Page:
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Do you have Your Employees' Respect? – How to Recognize and Fix Broken Relationships

Do you have Your Employees' Respect? – How to Recognize and Fix Broken Relationships

By Caron_Beesley, Contributor
Published: January 5, 2012 Updated: September 19, 2016

Ever feel that your employees don’t respect you?  You may think: “So what!” But that would be a mistake.

The trouble is that when an employee starts to lose respect, your authority and control can quickly be undermined. Even if you are not aware of a problem employee, the effect can be toxic. Productivity levels drop, accountability diminishes, and the problem behavior can spread to others.

Why Do Employees Lose Respect for Their Employers?

Accepting that your employees may not respect you isn’t easy. There can be many reasons for it, some of which come down to you and some may not.  For example, an employee may harbor a grudge after being passed over for a promotion or receiving a poor performance review. Or – and here’s a bitter pill to swallow – maybe your management style doesn’t command respect. 

But I thought I Was a Good Manager?

You don’t have to be an ogre to lose your employees’ respect. Failing to see the signs of stressed employees, having personal favorites, or ignoring the fact that an employee desperately needs training are all actions that can potentially alienate an employee. And, if alienated for too long, employees might just decide you are not worth their respect anymore. This is when problems arise.

What are the Signs of a Problem?

If your employees repeatedly slack off, talk back, or fail to complete tasks on time, then you have a problem. Of course, there may be underlying reasons for their behavior, but the very fact that they believe they can get away with these attitudes might also indicate that you have lost their respect.

Consider this example:

As a relatively new manager, I supervised a young person who began turning up late for work or not at all.  She also wasted time gossiping with team members and missed deadlines. After tolerating repeated excuses for this behavior, it quickly became clear that she’d become comfortable that she was “getting away with it” and had lost all respect for me as a manager.

Once HR had agreed to intervene, we approached the situation thinking that the problem lay squarely at her door.

However, when confronted in a disciplinary meeting, it became clear that my management style played a role in encouraging her behavior. She explained that she was overwhelmed with the workload and that she wasn’t used to my delegation style. Now, this may not sound a good enough reason to skip work and lose respect for your manager, but because my actions caused her stress she became isolated. Even worse, because I allowed her to “get away with” the negative behavior for too long, she perceived me as weak and lost all respect for me.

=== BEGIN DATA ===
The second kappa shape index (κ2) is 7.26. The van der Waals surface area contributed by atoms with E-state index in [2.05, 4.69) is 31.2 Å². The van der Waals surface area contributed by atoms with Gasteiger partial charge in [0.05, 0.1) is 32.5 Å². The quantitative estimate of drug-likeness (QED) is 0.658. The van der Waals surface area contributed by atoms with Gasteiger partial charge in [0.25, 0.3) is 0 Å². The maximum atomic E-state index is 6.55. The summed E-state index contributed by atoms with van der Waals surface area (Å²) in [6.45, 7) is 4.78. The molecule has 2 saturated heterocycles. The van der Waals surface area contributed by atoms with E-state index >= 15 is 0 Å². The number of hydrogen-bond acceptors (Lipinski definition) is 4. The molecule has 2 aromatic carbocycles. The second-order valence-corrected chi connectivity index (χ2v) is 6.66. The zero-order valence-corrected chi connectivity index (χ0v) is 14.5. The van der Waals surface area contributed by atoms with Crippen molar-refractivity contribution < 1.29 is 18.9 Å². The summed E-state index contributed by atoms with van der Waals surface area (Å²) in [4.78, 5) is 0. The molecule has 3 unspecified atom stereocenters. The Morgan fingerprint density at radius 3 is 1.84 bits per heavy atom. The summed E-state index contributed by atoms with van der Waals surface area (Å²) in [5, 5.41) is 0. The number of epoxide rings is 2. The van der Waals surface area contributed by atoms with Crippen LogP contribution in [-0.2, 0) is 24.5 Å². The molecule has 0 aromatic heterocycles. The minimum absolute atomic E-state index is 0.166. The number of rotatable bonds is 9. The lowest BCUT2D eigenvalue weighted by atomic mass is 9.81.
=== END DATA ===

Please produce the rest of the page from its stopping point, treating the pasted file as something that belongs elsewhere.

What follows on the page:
How to Earn or Win Back Respect

Winning back the respect of an employee like the one just described isn’t easy. In my case, no amount of coaching or adjustment in management style worked and unfortunately a company decision was made to let the employee go. The employee simply wasn’t the right fit or prepared to reinvest herself in the business. Likewise, it was a lesson learned for me about seeing the signs and intervening sooner rather than later.

But there are things you can do to develop, maintain, and even recover the respect of your employees without resorting to disciplinary measures.

Consider the following:

  • Acknowledge the Problem – Use one-on-one or group meetings to make it known that you see the problems and are willing to make adjustments. Be open and prepared for hard discussions and invite feedback. It may be hard to hear, but it shows you are listening.
  • Gauge the Extent of the Problem – Your first step is acknowledging there’s an issue. If you have trusted employees or a mentor, engage their confidence to assess how bad the situation is and what they think you can do to turn things around.
  • Have a Plan – Present your employee(s) with a plan for how things are going to change. This means laying ground rules, both for you and for them. Consider what you can do to earn more respect. Most important of all – show respect to earn respect! Give your employees more frequent face time, empower them through delegation of key tasks, and so on. 
  • Make your Expectations Clear – Explain clearly what you expect in return and that continued disrespect and poor performance will have disciplinary consequences.
  • Follow-Through – Give it time; there are no quick fixes. Have regular reviews with employees and your managers to gauge progress (on both sides).

What leadership strategies have worked for you? Share your tips below!

About the Author:

Caron Beesley


Caron Beesley is a small business owner, a writer, and marketing communications consultant. Caron works with the team to promote essential government resources that help entrepreneurs and small business owners start-up, grow and succeed. Follow Caron on Twitter: @caronbeesley